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Parables. Give an account of the content and teaching of the Good Samaritan and the Pharisee and The Tax Collector.

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Give an account of the content and teaching of the following parables: (i) the Good Samaritan (ii) the Pharisee and the tax collector. [35] Parables feature heavily in the Gospel of Luke; so heavily, in fact, that there are fifteen parables unique to the gospel. Two of these parables are The Good Samaritan and The Pharisee and The Tax Collector. In this essay, the content (that is, the story itself) and the teaching (what Christ intended us to learn) of these parables will be discussed. The story of the Good Samaritan was prompted by the questions of the 'expert in the law', 'What is it I am to do to be the possessor of eternal life?' and 'who is my neighbour?' Jesus answers the latter with a parable of a man travelling from Jerusalem to Jericho who is robbed, beaten and left for dead. He is then passed, first by priest, and then a Levite before finally a Samaritan, who, filled with compassion, helps him and takes him to an inn to recover. The first thing to note about this parable is the road that the man was travelling on. The road from Jerusalem to Jericho was notoriously dangerous; about seventeen miles long, it wound its way through a lonely desert area with caves that could be used by robbers as hide-outs. ...read more.


As in the Good Samaritan, the parable flips the audience's expectation: the Pharisee's prayer is one of self-righteousness and contempt; the tax collector's prayer, however, is one of humility, and it is he who, at the close of the parable, returns home justified. In order to truly understand the teaching of the parable it is necessary to study the two prayers separately, and then contrast them. The first detail to note is that the Pharisee, who represents the entirety of the Jewish leadership, stands to pray by/with himself; this could mean one of two things. It could be telling us that the Pharisee was quite literally by himself, separated from others in the temple. However, it may also indicate the focus of his prayer, rather than his isolation. While his prayer begins in a form as a 'thanksgiving' to God, it continues in a self-centred way with no reference to God. He glories in what he is ("I am not like other men"), what he does ("I fast twice a week"), and what he gives ("I give tithes of all that I possess"). Self is a prominent feature of his prayer (he uses the personal pronoun "I" five times) showing his great obsession with himself. From this, we can learn about pride; as Barclay says, 'no man who is proud can pray.' ...read more.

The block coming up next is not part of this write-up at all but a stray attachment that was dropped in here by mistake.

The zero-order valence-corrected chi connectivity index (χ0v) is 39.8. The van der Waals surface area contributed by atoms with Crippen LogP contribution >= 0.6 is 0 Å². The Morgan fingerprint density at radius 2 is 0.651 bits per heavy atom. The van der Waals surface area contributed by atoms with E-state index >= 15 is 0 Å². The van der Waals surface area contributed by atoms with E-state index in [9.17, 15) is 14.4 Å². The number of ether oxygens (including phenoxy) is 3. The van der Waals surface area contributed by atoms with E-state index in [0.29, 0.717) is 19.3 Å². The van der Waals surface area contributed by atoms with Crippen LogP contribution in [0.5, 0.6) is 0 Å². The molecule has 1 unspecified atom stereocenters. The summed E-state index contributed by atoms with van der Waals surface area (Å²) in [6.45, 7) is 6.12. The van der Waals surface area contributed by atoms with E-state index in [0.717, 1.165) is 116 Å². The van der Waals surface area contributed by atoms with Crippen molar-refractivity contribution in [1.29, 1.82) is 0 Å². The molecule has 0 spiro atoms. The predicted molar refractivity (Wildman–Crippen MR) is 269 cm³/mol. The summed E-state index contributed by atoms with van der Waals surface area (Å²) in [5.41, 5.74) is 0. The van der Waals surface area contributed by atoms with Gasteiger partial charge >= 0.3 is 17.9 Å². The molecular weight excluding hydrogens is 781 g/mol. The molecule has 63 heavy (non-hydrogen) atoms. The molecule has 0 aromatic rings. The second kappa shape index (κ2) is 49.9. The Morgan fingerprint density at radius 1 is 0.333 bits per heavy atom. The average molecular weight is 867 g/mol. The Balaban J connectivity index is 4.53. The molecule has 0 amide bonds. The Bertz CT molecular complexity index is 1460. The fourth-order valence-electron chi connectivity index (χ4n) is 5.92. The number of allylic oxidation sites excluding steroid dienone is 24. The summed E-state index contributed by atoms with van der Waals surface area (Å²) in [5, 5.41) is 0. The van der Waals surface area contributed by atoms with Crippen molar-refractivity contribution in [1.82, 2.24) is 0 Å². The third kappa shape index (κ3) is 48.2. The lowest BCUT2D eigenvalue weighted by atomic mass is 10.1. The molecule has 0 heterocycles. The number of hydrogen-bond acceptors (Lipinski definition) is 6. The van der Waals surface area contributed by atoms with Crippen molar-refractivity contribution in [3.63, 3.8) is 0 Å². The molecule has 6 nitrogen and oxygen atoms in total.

Here, we are told that we must be a neighbour to everyone; we must show mercy and compassion on everyone - mirroring the actions of Christ. Another theme is wealth, or the right use of wealth; this is displayed in the parable of The Rich Fool. The rich fool thought only of his own enjoyment in the use of his wealth. He failed to consider the source of his wealth or the fact that life consists of much more than material possessions. Vs. 20 suggests that life is on loan from God and that we are accountable to him for it. The third and final theme which will be discussed is that of prayer. One of the parables relating to prayer is that of the Unjust Judge. The judge acts on behalf of the widow so that she will not keep pestering him. However, the parable indicates that God is not like the unjust judge; rather, he will adjudicate the cause of his people quickly - Luke gives his readers confidence that God hears and responds to prayer. Another parable that teaches us something about prayer is that of the Pharisee and the Tax Collector - it emphasises the humility and repentance with which one should approach God. In conclusion, the term 'parable' is ambiguous in itself; however, once we get past this initial issue, the meaning of the parables in Luke is fairly clear, as he uses them to express the themes which are prominent throughout the rest of his gospel. ...read more.

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